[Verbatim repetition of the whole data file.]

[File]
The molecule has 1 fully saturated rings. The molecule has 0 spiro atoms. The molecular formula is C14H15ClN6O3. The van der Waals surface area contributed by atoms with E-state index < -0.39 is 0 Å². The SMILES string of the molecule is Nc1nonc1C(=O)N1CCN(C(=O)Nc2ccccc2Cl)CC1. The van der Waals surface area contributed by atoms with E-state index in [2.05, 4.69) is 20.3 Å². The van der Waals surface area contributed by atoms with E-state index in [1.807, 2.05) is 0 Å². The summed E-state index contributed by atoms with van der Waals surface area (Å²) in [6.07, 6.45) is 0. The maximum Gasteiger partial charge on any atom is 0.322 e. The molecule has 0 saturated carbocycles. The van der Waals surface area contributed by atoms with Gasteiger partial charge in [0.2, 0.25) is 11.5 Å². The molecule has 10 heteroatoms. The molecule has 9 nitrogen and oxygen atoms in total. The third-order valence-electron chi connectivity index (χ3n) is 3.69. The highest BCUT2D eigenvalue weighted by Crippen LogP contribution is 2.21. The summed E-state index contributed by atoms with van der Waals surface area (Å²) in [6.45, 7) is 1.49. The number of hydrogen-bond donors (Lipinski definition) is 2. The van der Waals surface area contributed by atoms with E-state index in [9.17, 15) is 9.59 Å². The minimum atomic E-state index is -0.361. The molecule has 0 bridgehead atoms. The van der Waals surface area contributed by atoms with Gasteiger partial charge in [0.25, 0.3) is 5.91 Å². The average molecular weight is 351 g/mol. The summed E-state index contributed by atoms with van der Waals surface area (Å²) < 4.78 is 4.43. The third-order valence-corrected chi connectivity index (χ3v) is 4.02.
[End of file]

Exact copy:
The molecule has 1 fully saturated rings. The molecule has 0 spiro atoms. The molecular formula is C14H15ClN6O3. The van der Waals surface area contributed by atoms with E-state index < -0.39 is 0 Å². The SMILES string of the molecule is Nc1nonc1C(=O)N1CCN(C(=O)Nc2ccccc2Cl)CC1. The van der Waals surface area contributed by atoms with E-state index in [2.05, 4.69) is 20.3 Å². The van der Waals surface area contributed by atoms with E-state index in [1.807, 2.05) is 0 Å². The summed E-state index contributed by atoms with van der Waals surface area (Å²) in [6.07, 6.45) is 0. The maximum Gasteiger partial charge on any atom is 0.322 e. The molecule has 0 saturated carbocycles. The van der Waals surface area contributed by atoms with Gasteiger partial charge in [0.2, 0.25) is 11.5 Å². The molecule has 10 heteroatoms. The molecule has 9 nitrogen and oxygen atoms in total. The third-order valence-electron chi connectivity index (χ3n) is 3.69. The highest BCUT2D eigenvalue weighted by Crippen LogP contribution is 2.21. The summed E-state index contributed by atoms with van der Waals surface area (Å²) in [6.45, 7) is 1.49. The number of hydrogen-bond donors (Lipinski definition) is 2. The van der Waals surface area contributed by atoms with E-state index in [9.17, 15) is 9.59 Å². The minimum atomic E-state index is -0.361. The molecule has 0 bridgehead atoms. The van der Waals surface area contributed by atoms with Gasteiger partial charge in [0.25, 0.3) is 5.91 Å². The average molecular weight is 351 g/mol. The summed E-state index contributed by atoms with van der Waals surface area (Å²) < 4.78 is 4.43. The third-order valence-corrected chi connectivity index (χ3v) is 4.02.